Sears Santa & CONAD/ NORAD & Radar racking

Greetings to all and welcome new friends to the EastWing this Christmas Eve.
While setting at the EastWing Computer watching the snow turn this holiday into a White Christmas this early Christmas Eve Morning, my thoughts roamed throughout history and the different types of weather Santa has had to deal with from time to time. From the thickest of thick fog in 1939 when Rudolph The Red Nosed Rain Deer saved the day, to the massive snow storms of 1966 and 1969. The tornadoes of 2002 also added to the risk Sana endures every the sleigh takes to the cold December Air.
But do you know how Sears saved Christmas many years ago? It’s one of those things that never made the national news so not too many people know. Let me tell you the story.
It’s November 30, 1955, and the Cold War is raging on. The U.S. has stockpiled almost 2,500 atomic bombs while the Soviets has only a couple 200 or so. But that is more than an ample amount to wipe out the United States.
With the Soviet Union less than 2,000 miles away, the military has formed the Continental Air Defense Command (CONAD) to provide a timely defense system against intercontinental ballistic missiles fired by the Soviets over the North Pole and Canada that could strike the United States. CONAD’s command post is in Colorado Springs, Colorado, and Colonel Harry W. Shoup directs its Combat Operations Center. He reports directly to four-star general Earle Partridge, who in turn reports directly to President Eisenhower.
The United States holds the advantage not only in atomic ballistic missiles, but also in department stores. Chain stores such as J.C. Penney, Montgomery Ward, Macy’s, and Sears are showcasing good ol’ American capitalism throughout the land. For almost thirty years, retired Brigadier General Robert Wood has been both president and chairman of the largest retail chain at that time, Sears, Roebuck and Co. There are more than 700 of Sears Stores across the United States as part of an economic strategy by General Wood
These stores enables Sears to provide the country with a protective blanket of goods that soon will be shipped to all corners of the nation by means of Eisenhower’s National System of Interstate and Defense Highways. The construction of the greatest road building effort in the history of the nation is just now getting underway.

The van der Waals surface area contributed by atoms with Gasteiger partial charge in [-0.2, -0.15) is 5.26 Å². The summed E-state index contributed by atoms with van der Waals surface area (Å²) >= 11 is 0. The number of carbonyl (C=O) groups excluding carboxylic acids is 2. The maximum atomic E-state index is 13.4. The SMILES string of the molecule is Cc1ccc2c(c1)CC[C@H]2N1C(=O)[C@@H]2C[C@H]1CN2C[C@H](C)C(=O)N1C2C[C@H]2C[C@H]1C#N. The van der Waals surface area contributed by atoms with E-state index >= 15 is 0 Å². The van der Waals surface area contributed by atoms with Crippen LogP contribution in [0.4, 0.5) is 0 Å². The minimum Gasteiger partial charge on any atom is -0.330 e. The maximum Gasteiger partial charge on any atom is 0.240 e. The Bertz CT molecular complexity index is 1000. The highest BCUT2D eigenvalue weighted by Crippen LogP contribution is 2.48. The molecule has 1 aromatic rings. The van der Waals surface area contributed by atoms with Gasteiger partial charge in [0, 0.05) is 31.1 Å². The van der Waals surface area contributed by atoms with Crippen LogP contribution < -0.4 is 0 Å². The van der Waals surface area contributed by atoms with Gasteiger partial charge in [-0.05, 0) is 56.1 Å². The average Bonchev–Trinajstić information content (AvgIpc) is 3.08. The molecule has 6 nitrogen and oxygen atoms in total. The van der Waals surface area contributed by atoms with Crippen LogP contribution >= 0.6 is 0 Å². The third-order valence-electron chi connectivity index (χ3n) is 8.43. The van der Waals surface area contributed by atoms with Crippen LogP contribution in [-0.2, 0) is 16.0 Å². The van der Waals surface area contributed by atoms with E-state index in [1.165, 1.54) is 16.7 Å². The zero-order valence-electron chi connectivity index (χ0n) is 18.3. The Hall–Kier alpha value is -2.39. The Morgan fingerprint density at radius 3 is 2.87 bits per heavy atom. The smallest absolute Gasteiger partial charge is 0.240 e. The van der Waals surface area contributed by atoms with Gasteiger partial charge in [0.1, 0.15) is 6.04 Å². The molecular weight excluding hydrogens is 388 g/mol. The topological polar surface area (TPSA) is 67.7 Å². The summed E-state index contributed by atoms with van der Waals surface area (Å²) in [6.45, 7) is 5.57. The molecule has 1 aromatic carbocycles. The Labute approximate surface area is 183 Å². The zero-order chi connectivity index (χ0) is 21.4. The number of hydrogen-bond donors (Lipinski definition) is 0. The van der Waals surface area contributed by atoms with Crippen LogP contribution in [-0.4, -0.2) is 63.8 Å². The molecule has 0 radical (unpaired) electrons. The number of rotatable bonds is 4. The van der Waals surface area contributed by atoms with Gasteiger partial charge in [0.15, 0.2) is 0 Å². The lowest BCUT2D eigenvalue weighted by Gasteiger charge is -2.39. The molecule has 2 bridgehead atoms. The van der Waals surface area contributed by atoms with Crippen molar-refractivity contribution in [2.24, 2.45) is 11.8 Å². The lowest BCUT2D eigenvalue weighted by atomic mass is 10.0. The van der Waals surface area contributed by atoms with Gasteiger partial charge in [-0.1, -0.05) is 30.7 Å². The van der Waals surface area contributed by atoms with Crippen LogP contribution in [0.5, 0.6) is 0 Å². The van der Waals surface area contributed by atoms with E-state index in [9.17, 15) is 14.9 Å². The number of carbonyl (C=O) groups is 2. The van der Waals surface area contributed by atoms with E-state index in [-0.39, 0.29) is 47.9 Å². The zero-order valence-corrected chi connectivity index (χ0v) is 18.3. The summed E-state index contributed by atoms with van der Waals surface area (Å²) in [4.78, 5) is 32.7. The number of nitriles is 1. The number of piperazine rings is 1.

And so it is on the night of November 30 that Colonel Shoup sits at his desk overseeing his minions manning the consoles inside a 15,000-square foot fortified concrete blockhouse at an Air Force Base in Colorado Springs, Colorado. The Cheyenne Mountain Project was still many years in the future.
Atop his desk sits an ordinary black telephone with an unlisted number and an ominous red phone that connects him to General Partridge via a dedicated line encased in lead to protect it from an atomic blast. Opposite the consoles stands a massive 22’ long by 30’ high Plexiglas map of North America and the polar regions on which spotters write coordinates of ships and aircraft that are not immediately identified (kinda like the “big board” in the Dr. Strangelove movie).
On this same day, the Sears store in Colorado Springs placed an advertisement in the Colorado Springs Gazette-Telegraph newspaper that read: Hey, Kiddies! Call me direct on my Merry Xmas telephone. Just dial ME 2-6681. Kiddies be sure and dial the correct number.
And sure enough a little feller attempting to dial Santa number reversed two digits and the Mountain States Telephone Company connected him not to Sears’s North Pole in Colorado Springs, but to the desk telephone of Colonel Shoup, inside CONAD’s fortified blockhouse.
When the boy timidly asked if the gruff-voiced Shoup was Santa at the North Pole, the brash colonel replied, “There may be a guy named Santa Claus at the North Pole, but he’s not the one I worry about coming from that direction,” and clanked down the telephone receiver.
The wayward call this evening should have been the end of the matter, except that a few days before Christmas, one of Shoup’s staff drew Santa and his sleigh on the big board. Aware of CONAD’s unpopularity with much of the taxpaying public for seemingly being in a perpetual state of war. Shoup, with General Partridge’s approval, instructed his public-relations officer, Colonel Barney Oldfield, to contact the nation’s wire services with a story: “Santa Claus Friday was assured safe passage into the United States by the Continental Air Defense Combat Operations Center which began plotting his journey from the North Pole early Friday morning. . . . CONAD will continue to track and guard Santa and his sleigh on his trip to and from the U.S. against possible attack from those who do not believe in Christmas.” The story was enthusiastically received throughout the nation and its readers fully expected CONAD to repeat the Santa story the following year, which it did.
So, that’s how the “NORAD Tracks Santa” program began, Cold War-style. Over sixty years later, NORAD (the North American Aerospace Defense Command that replaced CONAD in 1958) still operates the Santa tracker with the help of more than 1,250 U.S. and Canadian military personnel who respond to many thousands of calls and emails each Christmas Eve. Despite criticism from some over the military being involved with Santa, the program has become one of the most successful military public relations campaigns ever, and has been copied by Google and almost every local TV station with Doppler radar, providing joy and anticipation to the “little people” of the world every Christmas Eve.
And it was all started by Sears.
As my very dear friend Paul Harvey used to say “And now you know the rest of the story.”
From The EastWing, Sears Santa & CONAD/ NORAD & Radar racking
Also from the EastWing we wish “A Most Merry Christmas To You And Those You Hold Dear”.
I Wish You Well,